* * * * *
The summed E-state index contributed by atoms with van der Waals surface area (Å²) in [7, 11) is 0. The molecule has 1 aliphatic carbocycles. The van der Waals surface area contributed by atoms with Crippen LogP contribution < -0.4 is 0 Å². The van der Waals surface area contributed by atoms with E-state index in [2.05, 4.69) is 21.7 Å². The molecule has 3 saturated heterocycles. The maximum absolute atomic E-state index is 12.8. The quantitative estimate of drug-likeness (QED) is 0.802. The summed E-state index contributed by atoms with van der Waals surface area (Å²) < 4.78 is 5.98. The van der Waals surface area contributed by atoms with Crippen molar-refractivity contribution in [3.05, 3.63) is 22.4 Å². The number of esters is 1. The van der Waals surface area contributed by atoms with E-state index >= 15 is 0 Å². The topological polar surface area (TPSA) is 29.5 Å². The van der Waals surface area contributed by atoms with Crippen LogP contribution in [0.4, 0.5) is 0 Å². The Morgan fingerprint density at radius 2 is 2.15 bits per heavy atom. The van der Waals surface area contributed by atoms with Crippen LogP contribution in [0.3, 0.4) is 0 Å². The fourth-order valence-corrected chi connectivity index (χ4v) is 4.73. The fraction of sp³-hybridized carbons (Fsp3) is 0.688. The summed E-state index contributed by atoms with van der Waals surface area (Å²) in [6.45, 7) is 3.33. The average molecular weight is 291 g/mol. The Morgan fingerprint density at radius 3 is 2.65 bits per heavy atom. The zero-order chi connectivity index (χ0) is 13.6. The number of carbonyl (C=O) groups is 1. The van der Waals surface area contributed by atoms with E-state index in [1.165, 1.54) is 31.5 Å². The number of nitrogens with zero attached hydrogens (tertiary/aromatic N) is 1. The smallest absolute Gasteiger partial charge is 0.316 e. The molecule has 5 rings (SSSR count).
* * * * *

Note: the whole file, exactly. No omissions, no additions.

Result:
The summed E-state index contributed by atoms with van der Waals surface area (Å²) in [7, 11) is 0. The molecule has 1 aliphatic carbocycles. The van der Waals surface area contributed by atoms with Crippen LogP contribution < -0.4 is 0 Å². The van der Waals surface area contributed by atoms with E-state index in [2.05, 4.69) is 21.7 Å². The molecule has 3 saturated heterocycles. The maximum absolute atomic E-state index is 12.8. The quantitative estimate of drug-likeness (QED) is 0.802. The summed E-state index contributed by atoms with van der Waals surface area (Å²) < 4.78 is 5.98. The van der Waals surface area contributed by atoms with Crippen molar-refractivity contribution in [3.05, 3.63) is 22.4 Å². The number of esters is 1. The van der Waals surface area contributed by atoms with E-state index >= 15 is 0 Å². The topological polar surface area (TPSA) is 29.5 Å². The van der Waals surface area contributed by atoms with Crippen LogP contribution in [0.4, 0.5) is 0 Å². The Morgan fingerprint density at radius 2 is 2.15 bits per heavy atom. The van der Waals surface area contributed by atoms with Crippen LogP contribution in [0.3, 0.4) is 0 Å². The fourth-order valence-corrected chi connectivity index (χ4v) is 4.73. The fraction of sp³-hybridized carbons (Fsp3) is 0.688. The summed E-state index contributed by atoms with van der Waals surface area (Å²) in [6.45, 7) is 3.33. The average molecular weight is 291 g/mol. The Morgan fingerprint density at radius 3 is 2.65 bits per heavy atom. The zero-order chi connectivity index (χ0) is 13.6. The number of carbonyl (C=O) groups is 1. The van der Waals surface area contributed by atoms with E-state index in [1.165, 1.54) is 31.5 Å². The number of nitrogens with zero attached hydrogens (tertiary/aromatic N) is 1. The smallest absolute Gasteiger partial charge is 0.316 e. The molecule has 5 rings (SSSR count).